Frankly, I don't care about the outcome. If the law passes, I get work more easily. IF it doesn't, when I get a job, I'll have a better work contract.

  12. #12
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    Quote Originally Posted by twinkle
    There isn't such a law that "creates employment", Vautrin! If there was, I'm sure Africa would have used it by now.
    Please, inform Prime Minister de Villepin of the fact. He uses the employment argument to gather support for this law.

    If a comany that's on the the stock market doesn't have the rate of growth expected by the market, then the price of its shares are dropping.
    Only if stockholders actually sell the shares. Apparently, if companies do not have unrealistic expectations, with regards to profit, they will fail. This simplification confuses the paper economy with the real economy.

    Of course, we are not to complain big companies, but it is a viscious cercle. So in order to have the much expected growth, they must cut down costs. Every company's biggest cost is the work force.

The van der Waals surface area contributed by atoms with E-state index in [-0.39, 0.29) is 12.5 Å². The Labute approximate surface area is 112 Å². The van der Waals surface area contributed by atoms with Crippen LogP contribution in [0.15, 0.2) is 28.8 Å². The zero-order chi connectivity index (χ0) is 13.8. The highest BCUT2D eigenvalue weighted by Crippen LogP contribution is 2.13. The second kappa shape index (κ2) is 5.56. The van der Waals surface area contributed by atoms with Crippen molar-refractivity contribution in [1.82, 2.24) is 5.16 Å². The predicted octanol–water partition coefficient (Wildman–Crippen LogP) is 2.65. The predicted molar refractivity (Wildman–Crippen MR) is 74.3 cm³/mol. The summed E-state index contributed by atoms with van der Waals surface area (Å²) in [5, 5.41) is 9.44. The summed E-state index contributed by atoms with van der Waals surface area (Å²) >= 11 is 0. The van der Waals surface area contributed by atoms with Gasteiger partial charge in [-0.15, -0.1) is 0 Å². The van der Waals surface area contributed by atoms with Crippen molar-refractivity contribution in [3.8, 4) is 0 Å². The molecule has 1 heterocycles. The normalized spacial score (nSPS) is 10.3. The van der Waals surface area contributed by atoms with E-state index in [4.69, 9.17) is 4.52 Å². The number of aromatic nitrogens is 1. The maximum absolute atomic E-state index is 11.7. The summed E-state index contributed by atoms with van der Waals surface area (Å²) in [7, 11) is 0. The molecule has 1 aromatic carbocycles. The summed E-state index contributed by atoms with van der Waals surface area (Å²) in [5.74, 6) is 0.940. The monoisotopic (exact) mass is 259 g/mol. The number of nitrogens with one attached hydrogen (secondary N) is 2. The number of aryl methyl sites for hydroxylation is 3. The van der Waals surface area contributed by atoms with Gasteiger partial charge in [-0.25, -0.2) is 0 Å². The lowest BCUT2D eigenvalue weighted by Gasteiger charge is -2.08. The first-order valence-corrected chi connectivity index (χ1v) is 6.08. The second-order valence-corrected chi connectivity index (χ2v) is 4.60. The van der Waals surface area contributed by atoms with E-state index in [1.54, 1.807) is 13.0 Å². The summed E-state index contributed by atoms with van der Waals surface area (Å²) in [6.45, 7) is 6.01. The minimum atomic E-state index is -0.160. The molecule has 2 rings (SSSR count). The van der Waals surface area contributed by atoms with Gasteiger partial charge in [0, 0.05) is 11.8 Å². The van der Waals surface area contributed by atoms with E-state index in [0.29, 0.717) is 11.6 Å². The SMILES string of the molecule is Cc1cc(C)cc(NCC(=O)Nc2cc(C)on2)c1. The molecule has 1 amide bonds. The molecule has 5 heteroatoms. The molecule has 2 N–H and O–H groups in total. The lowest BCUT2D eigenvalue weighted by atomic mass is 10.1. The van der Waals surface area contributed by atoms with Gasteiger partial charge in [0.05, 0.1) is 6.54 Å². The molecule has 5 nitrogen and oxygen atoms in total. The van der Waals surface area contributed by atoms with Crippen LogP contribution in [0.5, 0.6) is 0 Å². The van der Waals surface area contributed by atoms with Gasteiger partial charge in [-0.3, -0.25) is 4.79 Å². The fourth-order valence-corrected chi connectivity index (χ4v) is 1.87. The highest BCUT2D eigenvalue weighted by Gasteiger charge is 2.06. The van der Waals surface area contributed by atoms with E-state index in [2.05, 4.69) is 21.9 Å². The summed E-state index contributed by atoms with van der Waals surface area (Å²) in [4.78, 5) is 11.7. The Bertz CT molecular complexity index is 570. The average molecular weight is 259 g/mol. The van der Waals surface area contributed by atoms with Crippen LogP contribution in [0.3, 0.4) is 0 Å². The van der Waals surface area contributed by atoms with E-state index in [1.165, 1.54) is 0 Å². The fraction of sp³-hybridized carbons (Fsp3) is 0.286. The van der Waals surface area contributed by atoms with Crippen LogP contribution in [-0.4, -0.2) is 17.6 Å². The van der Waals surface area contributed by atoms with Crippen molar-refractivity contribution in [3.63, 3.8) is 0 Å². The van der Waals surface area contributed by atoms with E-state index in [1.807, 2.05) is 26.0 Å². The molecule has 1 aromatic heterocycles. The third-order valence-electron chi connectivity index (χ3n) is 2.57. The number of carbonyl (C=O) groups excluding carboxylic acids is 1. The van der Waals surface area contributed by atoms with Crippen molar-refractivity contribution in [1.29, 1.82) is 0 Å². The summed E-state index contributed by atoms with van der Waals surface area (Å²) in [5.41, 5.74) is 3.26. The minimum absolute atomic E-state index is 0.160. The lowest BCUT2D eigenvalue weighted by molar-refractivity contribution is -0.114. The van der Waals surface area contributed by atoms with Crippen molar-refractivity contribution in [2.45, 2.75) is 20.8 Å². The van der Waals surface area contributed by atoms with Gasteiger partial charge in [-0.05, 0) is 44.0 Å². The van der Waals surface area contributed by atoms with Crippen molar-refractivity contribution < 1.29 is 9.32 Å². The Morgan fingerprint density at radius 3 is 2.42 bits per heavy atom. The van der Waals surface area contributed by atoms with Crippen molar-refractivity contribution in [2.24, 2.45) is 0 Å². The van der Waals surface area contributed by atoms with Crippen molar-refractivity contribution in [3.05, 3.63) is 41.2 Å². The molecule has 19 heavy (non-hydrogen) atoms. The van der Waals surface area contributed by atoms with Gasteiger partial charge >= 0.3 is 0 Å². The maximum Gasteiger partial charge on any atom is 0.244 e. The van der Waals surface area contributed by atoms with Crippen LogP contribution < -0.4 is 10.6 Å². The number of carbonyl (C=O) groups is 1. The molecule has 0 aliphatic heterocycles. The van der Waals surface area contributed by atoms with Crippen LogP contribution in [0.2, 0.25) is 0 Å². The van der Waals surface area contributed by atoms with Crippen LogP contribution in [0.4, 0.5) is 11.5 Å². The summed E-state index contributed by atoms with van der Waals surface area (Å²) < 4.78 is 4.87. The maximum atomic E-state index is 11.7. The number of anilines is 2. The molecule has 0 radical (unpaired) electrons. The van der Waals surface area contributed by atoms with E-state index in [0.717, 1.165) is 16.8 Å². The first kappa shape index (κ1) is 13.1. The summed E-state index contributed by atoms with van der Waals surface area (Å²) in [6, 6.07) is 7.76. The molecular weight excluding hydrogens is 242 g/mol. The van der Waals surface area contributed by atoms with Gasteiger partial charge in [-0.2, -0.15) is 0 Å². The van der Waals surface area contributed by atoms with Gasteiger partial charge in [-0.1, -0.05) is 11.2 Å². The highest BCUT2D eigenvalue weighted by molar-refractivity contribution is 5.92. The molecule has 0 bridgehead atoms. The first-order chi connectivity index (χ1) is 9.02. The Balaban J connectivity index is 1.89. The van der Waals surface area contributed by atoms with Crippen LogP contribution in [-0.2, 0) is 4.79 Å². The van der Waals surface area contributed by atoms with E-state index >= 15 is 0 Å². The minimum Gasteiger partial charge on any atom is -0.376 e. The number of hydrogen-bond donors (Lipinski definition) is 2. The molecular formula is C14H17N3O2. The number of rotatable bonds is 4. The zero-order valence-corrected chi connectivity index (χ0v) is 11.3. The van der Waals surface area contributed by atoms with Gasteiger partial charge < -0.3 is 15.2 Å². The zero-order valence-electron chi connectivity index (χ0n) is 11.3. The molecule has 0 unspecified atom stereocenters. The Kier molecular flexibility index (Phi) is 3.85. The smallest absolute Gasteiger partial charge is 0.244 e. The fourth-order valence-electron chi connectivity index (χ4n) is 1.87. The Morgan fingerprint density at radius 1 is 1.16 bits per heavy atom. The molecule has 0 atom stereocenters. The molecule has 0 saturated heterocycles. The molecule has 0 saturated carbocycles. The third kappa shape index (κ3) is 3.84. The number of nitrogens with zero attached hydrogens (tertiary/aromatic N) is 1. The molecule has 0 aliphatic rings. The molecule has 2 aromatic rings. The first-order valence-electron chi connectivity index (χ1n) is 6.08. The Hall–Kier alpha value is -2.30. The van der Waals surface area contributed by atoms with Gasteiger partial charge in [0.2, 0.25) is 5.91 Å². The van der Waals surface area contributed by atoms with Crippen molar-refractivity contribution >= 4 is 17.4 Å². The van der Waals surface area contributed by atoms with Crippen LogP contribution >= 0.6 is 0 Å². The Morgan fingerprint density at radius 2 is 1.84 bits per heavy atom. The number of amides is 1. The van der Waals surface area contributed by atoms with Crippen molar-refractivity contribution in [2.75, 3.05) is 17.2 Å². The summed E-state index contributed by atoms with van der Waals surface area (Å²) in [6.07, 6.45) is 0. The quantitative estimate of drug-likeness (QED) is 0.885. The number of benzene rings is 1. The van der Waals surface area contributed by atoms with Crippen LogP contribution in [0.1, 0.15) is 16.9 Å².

Nonsense, the generalisation does not hold. That really depends on the industry. And whether that is labor intensive. Chip-factories, (for computers) are completely different from creating shoes.

    Counterquestion with regards to Romania, under Ceaucescu: what did the Romanian people have to do with Ceaucescu?
    Sorry, I don't see the link.
    Apparently, the Romanians had no reason to have an issue with their dictator, as the dictator did not care about the people. Which is exactly what bureaucracy also assumes about its subjects.

    That is a truism. There isn't such a thing as an CDI in England if I'm not mistaking.
    Yes, who can forget about the Great Miners Strike. The strikes that were defeated by Thatcher herself? The strikes that are going on in various fields right now, and have occured in the past few years?